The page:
Mary, Mother of GodThis is reason No. 1 in my series “30 reasons why I left Rome.” Please read my introduction and explanation here.
Far and away, for me and many other ex-Catholics, one of the primary doctrinal disputations with the Roman Catholic Church is its treatment of Jesus’ mother Mary. She is given credit and prominence greatly exceeding what is taught of her in Scripture, and in opposition to what is taught of Christ. This has the effect of cheating God out of praise and glory that is rightfully due him.
Mary’s role in God’s plan of restoring man’s broken relationship with himself, according to the Bible, was simply to be the bearer and contributor to Jesus’ human flesh. After his birth she is seldom mentioned, and is never credited with any supernatural work, be it redemption, mediation, expiation (the atoning work for sins), or any other of the divine responsibilities given her by the Catholic Church. What she is credited with is:
- willingly submitting to God’s call to be the bearer of his Son’s human body
- taking him to Jerusalem as a baby according to the commandment to dedicate the firstborn to God
- caring for the boy, and searching diligently for him when he chose to stay in the Temple in Jerusalem instead of returning to Nazareth with his parents
- calling Jesus’ attention to the lack of wine at the marriage at Cana
- going with Jesus’ brothers to where he was preaching and asking to see him, and effectively getting rebuffed by him
- standing by the cross as he hung dying on it
- and joining with his disciples in prayer after Jesus had rose and ascended into Heaven.
From this very limited, human, and subordinate role in Jesus’ life and ministry, the Roman Catholic Church has extrapolated a designation of Mary as:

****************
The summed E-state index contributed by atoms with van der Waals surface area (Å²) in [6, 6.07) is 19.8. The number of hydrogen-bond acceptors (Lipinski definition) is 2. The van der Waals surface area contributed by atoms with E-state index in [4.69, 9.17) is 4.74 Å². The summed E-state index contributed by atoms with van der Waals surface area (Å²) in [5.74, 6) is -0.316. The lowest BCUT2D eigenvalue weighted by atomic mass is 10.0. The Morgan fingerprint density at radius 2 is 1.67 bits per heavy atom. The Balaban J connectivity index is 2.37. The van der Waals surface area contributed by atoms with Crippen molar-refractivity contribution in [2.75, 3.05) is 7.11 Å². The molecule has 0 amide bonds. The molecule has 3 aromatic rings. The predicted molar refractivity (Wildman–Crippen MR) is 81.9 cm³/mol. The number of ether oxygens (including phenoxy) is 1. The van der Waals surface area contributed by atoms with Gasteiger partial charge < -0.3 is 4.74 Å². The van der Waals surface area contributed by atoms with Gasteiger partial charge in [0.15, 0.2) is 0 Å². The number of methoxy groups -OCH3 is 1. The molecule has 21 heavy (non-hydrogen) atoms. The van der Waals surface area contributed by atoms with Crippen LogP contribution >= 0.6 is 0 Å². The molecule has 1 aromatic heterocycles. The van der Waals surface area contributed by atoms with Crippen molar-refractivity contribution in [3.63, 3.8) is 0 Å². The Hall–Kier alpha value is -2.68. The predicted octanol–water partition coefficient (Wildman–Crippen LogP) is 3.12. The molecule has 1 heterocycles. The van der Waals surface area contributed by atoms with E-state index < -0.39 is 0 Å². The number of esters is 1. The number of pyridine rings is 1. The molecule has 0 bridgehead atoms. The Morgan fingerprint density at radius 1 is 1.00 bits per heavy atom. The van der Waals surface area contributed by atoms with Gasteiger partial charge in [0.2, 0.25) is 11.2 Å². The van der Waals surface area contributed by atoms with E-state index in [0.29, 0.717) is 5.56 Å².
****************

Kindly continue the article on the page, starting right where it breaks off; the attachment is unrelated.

- Mother of God…not just mother of Jesus, the man, but “theotokos” – Mother of God, divine (495)
- united “with the Son in the work of salvation”…”enduring with her only begotten Son the intensity of his suffering, joining herself with his sacrifice” (964)
- “Queen over all things” (966)
- “participat(ing) in her Son’s Resurrection”, who “by (her) prayers, will deliver our souls from death” (966)
- “Advocate, Helper, Benefactress, and Mediatrix” (969)
- the one “to whose protection the faithful fly in all their dangers and needs” (971)
- “head of the Mystical Body” (973) “Mother of the Church” (963)
- sinless from the moment of conception and throughout her whole life (508)
- and “the cause of salvation for herself and for the whole human race” (494)
All the designations above are official Catholic teaching, taken from the Catechism of the Catholic Church, published in 1994, with the numbers in parentheses referencing the source paragraph. But her exaltation is promoted in numerous other paragraphs within it, as well as in countless other Catholic publications, some of which are plainly idolatrous in their description of her.
Catholics insist that they do not worship Mary, only venerate her. But if they are building and kneeling at shrines to her, praying to and expecting spiritual favors from her, engaging in ritual ceremonies and feast days devoted to her, writing and singing songs to her, and claiming that she is the sinless Mother of God…what are they NOT doing that would make it worship? That’s worship, and only God is deserving of it.
Certainly Mary is a model of humility and obedience and we would do well to emulate her. But she is not divine, and the Catholic Church treats her as a goddess. However and whenever the Mariolatry began, it is wholly unsupportable by Scripture and, I believe, very grievous to God.
…and yet, we who love Jesus, are wise and display our affection for him the more we are willing to suffer for his name’s sake as Mary did. She knew she could be stoned when people found she was expecting a child tho not wed.
Well said, Peg. Thank you.
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Isn’t Christ a God in your view?
No, Jesus Christ isn’t “a” God. He is the one and only God.
There are various errors in the post (I say this as an evangelical and former Catholic):
1) the council of Ephesus occurred in 431, but the term theotokos appears before in the letters of Cyril to Nestorius.
2) Theotokos does not mean “mother of God” but the One who gives birth to God and if it is true that Jesus is true God and true man then Mary (as Elizabeth “mother of my Lord”) is also mother of God, but not only because recalling only the Tehotokos contradicts the Council of Chalcedon (451)
The rest of the titles are post-school, but the real reflection with Catholicism is: Is Christ’s salvation exclusive or inclusive and diffusive?